Critics of Maine’s burgeoning wind-power industry are producing more spin than all the blades of the industry’s towering turbines.
Wind power constantly gets knocked on the grounds that it poses health hazards, spoils nature’s scenery and relies heavily upon federal subsidies.
The jury is still out on potential health risks, and aesthetic impact is in the eye of the beholder. But there’s nothing unprecedented or necessarily unsound about using governmental subsidies to jump-start desirable projects too novel, large or risky to be undertaken entirely by private business.
For more than a century-and-a-half, the U.S. government has used its financial clout to bring about critical forms of economic and technological development.
Such outlays of government largesse have often been linked to policies of military security, national prestige or social uplift, but enormous economic benefits have flowed from them nonetheless.
One early project was the Transcontinental Railroad. Authorized by the Pacific Railway Act of 1862, it used federal government loans and land grants of over 100 million acres to subsidize private construction of a continuous line running from Omaha, Nebraska to Sacramento, Calif.
Finished in 1869, the line linked East and West coasts, making the U.S. into a truly continental power. It reduced cross-country travel time from months to days and opened the trans-Mississippi hinterland to settlement, farming, herding, mining and logging.
During the Great Depression of the 1930s, Pres. Franklin Roosevelt’s New Deal initiated the Tennessee Valley Authority (TVA), a massive program of dam construction, rural electrification and flood-control along the Tennessee River. Blasted by its critics as socialist, the TVA used regional planning and federal dollars to create jobs, reduce soil erosion, and promote economic and social development in an impoverished region of the South covering 40,000 square miles.
Between 1942 and 1945, the federal government poured billions into the top-secret Manhattan Project to create an A-bomb. Before the Manhattan Project, nuclear energy was just a theory, and no one knew if the atom’s power could be unleashed through a controlled chain reaction. The advent of a peacetime nuclear-power industry would have been impossible without the Manhattan Project, whose original purpose was to beat Nazi Germany in a race to develop the super weapon that could win World War II.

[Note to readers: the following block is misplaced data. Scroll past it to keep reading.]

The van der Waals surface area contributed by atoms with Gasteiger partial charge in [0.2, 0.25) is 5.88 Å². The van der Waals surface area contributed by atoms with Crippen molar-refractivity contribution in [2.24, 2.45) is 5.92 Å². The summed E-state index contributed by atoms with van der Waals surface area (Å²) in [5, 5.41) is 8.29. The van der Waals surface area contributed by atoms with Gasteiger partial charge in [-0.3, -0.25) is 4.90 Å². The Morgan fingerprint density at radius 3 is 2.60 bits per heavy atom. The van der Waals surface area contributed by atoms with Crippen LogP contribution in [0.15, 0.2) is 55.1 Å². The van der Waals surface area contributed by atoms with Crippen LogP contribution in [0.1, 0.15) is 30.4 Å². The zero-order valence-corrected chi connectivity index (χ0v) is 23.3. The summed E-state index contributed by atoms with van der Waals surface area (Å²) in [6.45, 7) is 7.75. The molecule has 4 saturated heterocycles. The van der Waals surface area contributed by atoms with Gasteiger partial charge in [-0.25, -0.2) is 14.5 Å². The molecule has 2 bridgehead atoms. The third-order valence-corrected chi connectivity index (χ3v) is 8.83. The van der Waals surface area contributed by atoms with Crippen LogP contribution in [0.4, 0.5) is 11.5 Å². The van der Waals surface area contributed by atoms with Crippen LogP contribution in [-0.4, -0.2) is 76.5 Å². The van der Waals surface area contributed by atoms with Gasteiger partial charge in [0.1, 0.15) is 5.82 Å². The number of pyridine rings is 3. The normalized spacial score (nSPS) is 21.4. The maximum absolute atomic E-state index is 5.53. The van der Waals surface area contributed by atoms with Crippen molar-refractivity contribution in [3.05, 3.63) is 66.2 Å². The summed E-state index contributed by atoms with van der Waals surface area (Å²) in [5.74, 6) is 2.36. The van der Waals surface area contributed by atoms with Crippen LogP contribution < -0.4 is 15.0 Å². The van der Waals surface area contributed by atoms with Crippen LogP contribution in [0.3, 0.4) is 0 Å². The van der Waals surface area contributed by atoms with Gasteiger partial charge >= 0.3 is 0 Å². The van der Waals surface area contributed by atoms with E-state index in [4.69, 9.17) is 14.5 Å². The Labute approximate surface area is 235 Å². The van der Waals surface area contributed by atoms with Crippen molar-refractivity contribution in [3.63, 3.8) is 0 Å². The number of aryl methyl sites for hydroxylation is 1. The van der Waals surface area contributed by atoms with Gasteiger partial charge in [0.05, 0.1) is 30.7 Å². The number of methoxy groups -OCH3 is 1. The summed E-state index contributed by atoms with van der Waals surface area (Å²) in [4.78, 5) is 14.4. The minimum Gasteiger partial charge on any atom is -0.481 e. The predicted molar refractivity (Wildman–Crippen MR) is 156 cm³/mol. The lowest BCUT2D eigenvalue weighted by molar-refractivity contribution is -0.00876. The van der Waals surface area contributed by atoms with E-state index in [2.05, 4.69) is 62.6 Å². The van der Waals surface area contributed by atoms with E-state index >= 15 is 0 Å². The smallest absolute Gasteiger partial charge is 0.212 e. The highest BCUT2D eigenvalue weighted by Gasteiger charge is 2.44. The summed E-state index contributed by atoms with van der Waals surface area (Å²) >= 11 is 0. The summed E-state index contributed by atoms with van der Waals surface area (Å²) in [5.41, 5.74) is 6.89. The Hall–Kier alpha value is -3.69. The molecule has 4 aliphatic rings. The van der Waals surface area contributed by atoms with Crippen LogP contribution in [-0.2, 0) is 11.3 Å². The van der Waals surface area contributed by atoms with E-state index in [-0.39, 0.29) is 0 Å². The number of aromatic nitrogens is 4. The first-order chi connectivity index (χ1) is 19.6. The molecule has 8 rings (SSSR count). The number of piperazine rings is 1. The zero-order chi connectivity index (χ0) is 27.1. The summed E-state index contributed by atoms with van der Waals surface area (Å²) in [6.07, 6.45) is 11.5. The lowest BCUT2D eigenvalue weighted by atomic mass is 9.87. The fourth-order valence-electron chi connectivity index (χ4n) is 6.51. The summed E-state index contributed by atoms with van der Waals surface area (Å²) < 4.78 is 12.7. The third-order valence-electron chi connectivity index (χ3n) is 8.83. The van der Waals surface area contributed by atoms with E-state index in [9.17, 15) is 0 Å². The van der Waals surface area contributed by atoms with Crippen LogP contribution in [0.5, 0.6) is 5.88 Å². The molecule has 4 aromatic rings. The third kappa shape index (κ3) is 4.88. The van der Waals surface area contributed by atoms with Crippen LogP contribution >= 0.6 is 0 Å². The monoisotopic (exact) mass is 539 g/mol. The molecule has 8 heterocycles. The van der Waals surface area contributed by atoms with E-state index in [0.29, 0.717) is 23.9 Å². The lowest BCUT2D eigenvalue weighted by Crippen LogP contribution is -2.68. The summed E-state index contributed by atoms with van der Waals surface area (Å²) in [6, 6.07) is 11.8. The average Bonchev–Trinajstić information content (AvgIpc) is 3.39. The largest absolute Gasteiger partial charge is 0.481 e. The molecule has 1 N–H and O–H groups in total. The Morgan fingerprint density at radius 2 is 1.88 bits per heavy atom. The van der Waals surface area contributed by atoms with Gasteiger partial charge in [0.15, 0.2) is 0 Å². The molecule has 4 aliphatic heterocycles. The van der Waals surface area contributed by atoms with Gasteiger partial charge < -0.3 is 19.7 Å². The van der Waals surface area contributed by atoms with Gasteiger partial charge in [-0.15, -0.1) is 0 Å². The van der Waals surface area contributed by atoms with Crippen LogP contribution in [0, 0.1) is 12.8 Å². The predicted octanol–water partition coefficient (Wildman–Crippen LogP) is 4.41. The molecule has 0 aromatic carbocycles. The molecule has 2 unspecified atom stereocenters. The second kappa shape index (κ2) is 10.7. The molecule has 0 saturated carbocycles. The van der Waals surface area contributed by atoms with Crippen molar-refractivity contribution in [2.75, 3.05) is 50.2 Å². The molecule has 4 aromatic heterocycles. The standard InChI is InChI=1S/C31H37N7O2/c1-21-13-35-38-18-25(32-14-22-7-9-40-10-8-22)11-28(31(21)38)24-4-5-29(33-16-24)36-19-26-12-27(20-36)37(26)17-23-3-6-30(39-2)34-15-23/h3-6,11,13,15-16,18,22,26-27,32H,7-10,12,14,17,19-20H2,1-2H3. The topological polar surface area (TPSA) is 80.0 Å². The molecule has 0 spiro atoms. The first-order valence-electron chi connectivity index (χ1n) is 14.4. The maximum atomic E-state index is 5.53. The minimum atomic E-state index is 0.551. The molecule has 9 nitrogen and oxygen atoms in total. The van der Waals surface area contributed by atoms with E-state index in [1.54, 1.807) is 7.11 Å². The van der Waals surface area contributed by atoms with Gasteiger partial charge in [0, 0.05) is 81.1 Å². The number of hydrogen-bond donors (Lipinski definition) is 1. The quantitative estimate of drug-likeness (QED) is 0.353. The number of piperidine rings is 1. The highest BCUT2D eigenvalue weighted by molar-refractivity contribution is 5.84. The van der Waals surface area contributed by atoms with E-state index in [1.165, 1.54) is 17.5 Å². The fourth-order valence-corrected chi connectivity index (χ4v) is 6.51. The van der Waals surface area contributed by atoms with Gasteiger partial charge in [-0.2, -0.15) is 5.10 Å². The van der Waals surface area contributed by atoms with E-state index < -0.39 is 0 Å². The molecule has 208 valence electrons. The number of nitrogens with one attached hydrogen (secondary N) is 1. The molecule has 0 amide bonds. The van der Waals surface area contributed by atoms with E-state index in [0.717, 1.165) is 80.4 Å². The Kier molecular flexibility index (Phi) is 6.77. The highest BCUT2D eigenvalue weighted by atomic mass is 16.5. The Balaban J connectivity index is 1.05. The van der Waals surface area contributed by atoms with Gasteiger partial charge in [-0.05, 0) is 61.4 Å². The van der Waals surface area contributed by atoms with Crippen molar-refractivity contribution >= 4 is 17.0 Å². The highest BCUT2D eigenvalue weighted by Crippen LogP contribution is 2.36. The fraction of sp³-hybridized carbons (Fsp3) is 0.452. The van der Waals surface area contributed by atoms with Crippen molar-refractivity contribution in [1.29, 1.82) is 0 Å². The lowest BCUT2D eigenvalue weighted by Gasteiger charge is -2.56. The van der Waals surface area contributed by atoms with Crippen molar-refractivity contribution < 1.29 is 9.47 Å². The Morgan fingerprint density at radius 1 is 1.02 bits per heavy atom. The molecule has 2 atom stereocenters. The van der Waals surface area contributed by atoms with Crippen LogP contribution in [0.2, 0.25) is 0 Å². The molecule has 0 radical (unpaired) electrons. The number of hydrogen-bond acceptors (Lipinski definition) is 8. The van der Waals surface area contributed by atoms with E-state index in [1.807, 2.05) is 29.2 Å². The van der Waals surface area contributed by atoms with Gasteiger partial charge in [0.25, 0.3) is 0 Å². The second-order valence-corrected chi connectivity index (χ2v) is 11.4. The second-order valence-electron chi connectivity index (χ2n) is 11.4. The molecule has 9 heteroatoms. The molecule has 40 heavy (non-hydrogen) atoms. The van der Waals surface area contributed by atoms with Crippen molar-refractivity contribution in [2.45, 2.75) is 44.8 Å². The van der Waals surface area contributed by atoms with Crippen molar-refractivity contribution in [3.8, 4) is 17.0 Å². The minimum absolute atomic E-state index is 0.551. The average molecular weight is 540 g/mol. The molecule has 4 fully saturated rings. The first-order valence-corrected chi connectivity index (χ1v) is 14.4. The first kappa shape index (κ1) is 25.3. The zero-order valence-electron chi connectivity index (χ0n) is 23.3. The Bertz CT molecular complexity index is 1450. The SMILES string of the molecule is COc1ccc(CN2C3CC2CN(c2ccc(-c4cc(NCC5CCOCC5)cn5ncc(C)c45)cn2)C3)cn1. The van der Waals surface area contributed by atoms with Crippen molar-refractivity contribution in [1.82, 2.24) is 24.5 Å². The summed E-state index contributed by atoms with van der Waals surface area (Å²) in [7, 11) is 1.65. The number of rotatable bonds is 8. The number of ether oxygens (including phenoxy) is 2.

The Federal Highway Act of 1956 authorized the construction of the Interstate-Highway System, which Pres. Dwight Eisenhower justified on the grounds the military needed a national transportation network. The Interstate system became the primary conduit for transporting people and goods throughout the U.S., in the process creating a new suburban culture and giving a major boost to the automobile and construction industries.
Since 1958, NASA, a federally financed agency, has been responsible for the nation’s civilian space program. The program grew out of Cold War rivalries between the U.S. and the U.S.S.R., and represented America’s attempt to catch up with and surpass Soviet successes in launching rockets and satellites into space. NASA eventually became the catalyst, not only for significant advances in aeronautics and space exploration but for a host of other technologies adapted to everyday use, including digital imaging, electronic sensors and guidance systems, composite materials, satellite transmission, robotics and lasers.
All these projects were extraordinarily expensive by the benchmarks of their time, well beyond the financial capacity and appetite for risk of the boldest venture capitalists. Yet, with governmental assistance, each ultimately produced quantum leaps in national prosperity, technological prowess and productive capacity, while advancing other important national goals.
Perhaps, then, instead of focusing just on wind power’s short-term impact on jobs, taxes and utility rates, we should look at its potential long-term benefits, both economic and noneconomic
For instance, would the expansion of a domestic renewable energy source like wind substantially lessen U.S. dependence on foreign oil, thereby reducing the need for American soldiers and ships in the Middle East to protect petroleum supply lines? Could it provide more diplomatic leverage in dealing with prickly oil-producing states like Russia, Saudi Arabia and Venezuela?
Could wind energy help alleviate environmental and public health damage caused by coal mining, oil-and-gas drilling, spills, explosions, and smoke-stack and tail-pipe emissions?
If scientists are correct about the global-warming effect of greenhouse gases, could expanded use of wind energy play a role in reducing the frequency and intensity of violent storms, coastal and riparian flooding, and desert spread in equatorial regions?
If the answer to any of these questions is yes, then we should, as a matter of state and national policy, seriously consider promoting the growth of wind power through simplified licensing procedures and governmental subsidies during the industry’s gestational period.
Wind power may represent one of those rare opportunities, one where we can all do well by doing good.